The cold heading machine is a machine used in mechanical manufacturing for stamping.
The cold heading machine is a machine used in mechanical manufacturing for shaping raw material into a desired shape, usually a “step,” without changing its properties, such as softening or hardening it.
The machine has a pair of bevel gears mounted on one end of the crankshaft and a cam gear on the driven bevel gear shaft. A scissors slider is vertically mounted on the roller shaft of the cam device’s driven roller.
This design overcomes the drawbacks of previous methods, resulting in a small friction coefficient and low impact force between the components of the feeding and cutting mechanism. This leads to smooth operation of the equipment, reduced operating noise, and improved product quality and productivity.
The steel used to manufacture fasteners and joints, such as bolts, nuts, screws, and rivets, by the cold heading process is known as cold heading steel, commonly referred to as rivet steel.
Common types of steel used include quenched and tempered alloy steels, low-temperature tempered alloy structural steels, low-carbon low-alloy high-strength steels, and ferritic-martensitic duplex steels.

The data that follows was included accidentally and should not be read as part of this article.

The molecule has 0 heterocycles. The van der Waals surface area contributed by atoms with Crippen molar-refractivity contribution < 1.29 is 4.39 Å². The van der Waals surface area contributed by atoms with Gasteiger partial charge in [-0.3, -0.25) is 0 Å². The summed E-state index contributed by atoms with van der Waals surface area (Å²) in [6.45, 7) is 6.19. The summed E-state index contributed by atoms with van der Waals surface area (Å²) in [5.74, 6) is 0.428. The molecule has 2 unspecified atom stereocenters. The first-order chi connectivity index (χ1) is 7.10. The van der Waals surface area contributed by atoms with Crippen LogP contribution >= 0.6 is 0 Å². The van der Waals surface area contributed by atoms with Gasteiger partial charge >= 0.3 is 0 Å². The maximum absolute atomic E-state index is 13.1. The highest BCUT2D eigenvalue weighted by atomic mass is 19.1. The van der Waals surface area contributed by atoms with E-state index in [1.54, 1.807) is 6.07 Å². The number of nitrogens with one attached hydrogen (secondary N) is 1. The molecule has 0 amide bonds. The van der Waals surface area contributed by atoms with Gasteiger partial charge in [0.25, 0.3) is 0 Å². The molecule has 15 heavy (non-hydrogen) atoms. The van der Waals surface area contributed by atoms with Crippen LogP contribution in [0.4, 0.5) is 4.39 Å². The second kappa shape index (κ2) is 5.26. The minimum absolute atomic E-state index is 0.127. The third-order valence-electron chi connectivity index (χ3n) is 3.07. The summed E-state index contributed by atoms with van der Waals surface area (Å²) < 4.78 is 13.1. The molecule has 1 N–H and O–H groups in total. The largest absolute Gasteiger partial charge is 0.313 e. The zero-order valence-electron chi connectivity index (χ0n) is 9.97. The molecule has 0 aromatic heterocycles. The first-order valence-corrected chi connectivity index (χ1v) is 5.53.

The cold heading process involves shaping the metal at normal temperature through plastic deformation. This method of manufacturing fasteners is not only efficient and of good quality, but also saves materials and costs.
However, the cold heading process requires high-quality raw materials. The machine uses cold drawn copper, aluminum wire, iron wire, and other materials for automatic cold heading. It is specifically designed to produce core aluminum rivets and semi-hollow iron rivets.
The machine’s structure is fully automated, including straightening, material selection, secondary forming, and blanking. This results in stable forming standards and the ability to process a variety of products.